Over our transom came this moving piece from Underland: a Deep Time Journey by British naturalist Robert Macfarlane. We’ve written before about his remarkable ability to connect us to nature, landscape, heart

Lying there among the trees, despite a learned wariness towards anthropomorphism, I find it hard not to imagine these arboreal relations in terms of tenderness, generosity and even love: the respectful distance of their shy crowns, the kissing branches that have pleached with one another, the unseen connections forged by root and hyphae between seemingly distant trees.

I remember something Louis de Bernières has written about a relationship that endured into old age: “we had roots that grew towards each other underground, and when all the pretty blossom had fallen from our branches we found that we were one tree and not two.” As someone lucky to live in a long love, I recognize that gradual growing-towards and subterranean intertwining; the things that do not need to be said between us, the unspoken communication which can sometimes tilt troublingly towards silence, and the sharing of both happiness and pain.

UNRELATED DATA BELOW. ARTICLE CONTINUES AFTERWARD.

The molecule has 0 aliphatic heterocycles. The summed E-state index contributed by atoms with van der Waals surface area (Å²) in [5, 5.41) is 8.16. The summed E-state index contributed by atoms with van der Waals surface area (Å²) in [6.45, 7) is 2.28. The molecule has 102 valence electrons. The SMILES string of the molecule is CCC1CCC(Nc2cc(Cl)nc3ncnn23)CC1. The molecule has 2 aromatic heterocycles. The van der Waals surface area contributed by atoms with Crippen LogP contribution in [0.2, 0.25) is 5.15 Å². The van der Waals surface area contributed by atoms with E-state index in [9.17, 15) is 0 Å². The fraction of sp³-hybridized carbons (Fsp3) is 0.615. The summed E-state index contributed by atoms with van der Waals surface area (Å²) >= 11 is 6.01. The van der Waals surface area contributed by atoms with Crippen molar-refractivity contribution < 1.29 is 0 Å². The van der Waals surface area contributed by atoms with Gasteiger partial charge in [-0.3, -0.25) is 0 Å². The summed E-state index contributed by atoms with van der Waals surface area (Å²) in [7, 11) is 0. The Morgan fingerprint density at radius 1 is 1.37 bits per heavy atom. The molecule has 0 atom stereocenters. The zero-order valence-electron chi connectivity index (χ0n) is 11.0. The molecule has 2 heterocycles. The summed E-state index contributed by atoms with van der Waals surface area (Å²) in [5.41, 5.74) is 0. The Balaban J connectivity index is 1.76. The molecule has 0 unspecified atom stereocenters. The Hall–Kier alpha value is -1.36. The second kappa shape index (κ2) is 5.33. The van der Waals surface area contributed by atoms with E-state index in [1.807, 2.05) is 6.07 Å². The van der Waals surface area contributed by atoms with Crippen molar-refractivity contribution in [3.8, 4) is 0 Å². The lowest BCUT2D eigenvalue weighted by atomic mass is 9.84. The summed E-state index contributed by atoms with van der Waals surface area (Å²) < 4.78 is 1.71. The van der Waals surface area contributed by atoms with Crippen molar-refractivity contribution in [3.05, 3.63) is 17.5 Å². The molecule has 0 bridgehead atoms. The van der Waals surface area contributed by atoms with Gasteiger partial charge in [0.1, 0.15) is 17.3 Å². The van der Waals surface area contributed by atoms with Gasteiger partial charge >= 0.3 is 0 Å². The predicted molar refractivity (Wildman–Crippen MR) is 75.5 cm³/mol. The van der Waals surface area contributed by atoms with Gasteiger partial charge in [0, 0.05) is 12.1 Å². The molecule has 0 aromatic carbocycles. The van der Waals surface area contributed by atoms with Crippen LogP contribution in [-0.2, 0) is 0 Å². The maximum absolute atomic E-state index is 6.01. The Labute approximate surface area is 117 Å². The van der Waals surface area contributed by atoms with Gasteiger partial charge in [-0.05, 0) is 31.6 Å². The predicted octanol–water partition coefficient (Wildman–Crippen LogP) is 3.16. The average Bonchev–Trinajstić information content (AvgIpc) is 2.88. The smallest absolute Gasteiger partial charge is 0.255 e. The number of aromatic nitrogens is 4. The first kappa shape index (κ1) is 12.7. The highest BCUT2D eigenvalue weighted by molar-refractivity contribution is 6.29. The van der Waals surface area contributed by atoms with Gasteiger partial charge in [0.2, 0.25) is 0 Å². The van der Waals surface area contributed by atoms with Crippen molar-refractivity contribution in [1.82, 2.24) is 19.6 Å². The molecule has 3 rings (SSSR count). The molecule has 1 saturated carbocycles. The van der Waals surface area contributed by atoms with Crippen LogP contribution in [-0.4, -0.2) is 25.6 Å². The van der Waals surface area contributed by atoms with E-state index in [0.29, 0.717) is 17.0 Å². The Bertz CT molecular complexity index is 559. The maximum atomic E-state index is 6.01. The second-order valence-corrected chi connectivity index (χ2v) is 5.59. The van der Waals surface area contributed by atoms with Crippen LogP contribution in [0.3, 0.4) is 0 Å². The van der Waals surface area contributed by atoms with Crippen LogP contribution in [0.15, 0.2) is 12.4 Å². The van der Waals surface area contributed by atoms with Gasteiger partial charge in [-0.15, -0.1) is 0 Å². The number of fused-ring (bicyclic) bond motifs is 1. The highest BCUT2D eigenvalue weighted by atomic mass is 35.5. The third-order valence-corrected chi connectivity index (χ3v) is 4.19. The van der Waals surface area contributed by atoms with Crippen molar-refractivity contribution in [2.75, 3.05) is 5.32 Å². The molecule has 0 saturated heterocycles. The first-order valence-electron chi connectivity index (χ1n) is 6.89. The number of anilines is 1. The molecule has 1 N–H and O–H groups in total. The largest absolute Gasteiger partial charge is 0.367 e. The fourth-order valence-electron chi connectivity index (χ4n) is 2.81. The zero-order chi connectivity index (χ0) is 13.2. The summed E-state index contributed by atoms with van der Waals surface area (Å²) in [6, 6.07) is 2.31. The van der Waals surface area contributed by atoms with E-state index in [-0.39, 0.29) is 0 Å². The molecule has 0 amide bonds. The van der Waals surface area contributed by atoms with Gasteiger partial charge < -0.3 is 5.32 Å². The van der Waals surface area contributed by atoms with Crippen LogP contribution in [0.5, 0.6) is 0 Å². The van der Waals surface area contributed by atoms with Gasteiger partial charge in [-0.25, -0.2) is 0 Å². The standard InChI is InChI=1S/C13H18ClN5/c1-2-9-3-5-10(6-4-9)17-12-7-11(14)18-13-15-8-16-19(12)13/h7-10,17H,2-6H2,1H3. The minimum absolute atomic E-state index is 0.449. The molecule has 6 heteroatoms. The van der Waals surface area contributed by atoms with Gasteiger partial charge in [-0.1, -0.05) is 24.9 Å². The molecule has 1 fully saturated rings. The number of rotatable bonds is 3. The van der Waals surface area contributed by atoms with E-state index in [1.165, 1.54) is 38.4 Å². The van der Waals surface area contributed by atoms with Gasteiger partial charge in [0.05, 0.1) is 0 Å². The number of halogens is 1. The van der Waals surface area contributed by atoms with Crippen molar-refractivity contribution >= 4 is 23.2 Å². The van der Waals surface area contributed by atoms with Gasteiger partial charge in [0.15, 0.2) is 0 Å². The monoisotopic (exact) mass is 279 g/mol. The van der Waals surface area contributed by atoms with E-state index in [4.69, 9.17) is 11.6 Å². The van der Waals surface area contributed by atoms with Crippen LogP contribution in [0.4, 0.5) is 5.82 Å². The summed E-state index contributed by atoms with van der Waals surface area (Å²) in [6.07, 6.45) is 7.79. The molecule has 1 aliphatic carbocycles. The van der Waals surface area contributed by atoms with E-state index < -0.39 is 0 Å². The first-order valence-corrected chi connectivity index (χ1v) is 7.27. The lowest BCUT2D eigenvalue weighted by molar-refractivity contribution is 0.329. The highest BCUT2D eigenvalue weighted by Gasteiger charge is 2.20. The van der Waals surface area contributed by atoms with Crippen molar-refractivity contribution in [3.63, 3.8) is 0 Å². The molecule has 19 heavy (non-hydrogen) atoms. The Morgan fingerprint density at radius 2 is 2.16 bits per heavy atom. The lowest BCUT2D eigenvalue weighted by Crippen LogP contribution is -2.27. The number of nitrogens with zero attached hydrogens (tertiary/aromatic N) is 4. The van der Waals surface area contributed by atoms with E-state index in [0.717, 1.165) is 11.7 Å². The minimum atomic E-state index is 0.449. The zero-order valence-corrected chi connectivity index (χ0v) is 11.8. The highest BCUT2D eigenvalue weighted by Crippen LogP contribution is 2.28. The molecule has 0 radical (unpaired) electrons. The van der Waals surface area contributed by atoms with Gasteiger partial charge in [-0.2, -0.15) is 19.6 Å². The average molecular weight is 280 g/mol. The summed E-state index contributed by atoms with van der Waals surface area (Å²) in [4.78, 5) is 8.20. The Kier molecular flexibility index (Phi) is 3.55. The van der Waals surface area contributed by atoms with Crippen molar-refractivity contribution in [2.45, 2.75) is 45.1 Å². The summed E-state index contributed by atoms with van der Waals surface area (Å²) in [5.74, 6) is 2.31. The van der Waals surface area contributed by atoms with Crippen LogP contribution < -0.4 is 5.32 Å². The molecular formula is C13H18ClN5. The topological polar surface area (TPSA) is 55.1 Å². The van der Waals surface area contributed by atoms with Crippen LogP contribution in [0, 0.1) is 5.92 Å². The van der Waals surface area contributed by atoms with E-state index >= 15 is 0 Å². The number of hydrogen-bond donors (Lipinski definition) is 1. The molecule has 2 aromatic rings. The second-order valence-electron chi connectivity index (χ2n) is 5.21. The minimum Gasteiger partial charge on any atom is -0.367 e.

I think of good love as something that roots, not rots, over time, and of the hyphae that are weaving through the ground below me, reaching out through the soil in search of mergings. Theirs, too, seems to me then a version of love’s work.

Robert Macfarlane, Underland: a Deep Time Journey

McFarlane’s view is a powerfully heartening one. Imagining the trees around us “in terms of tenderness, generosity and even love” helps us carry those qualities with us as we navigate our world.

With thanks to Lisa Morphew.

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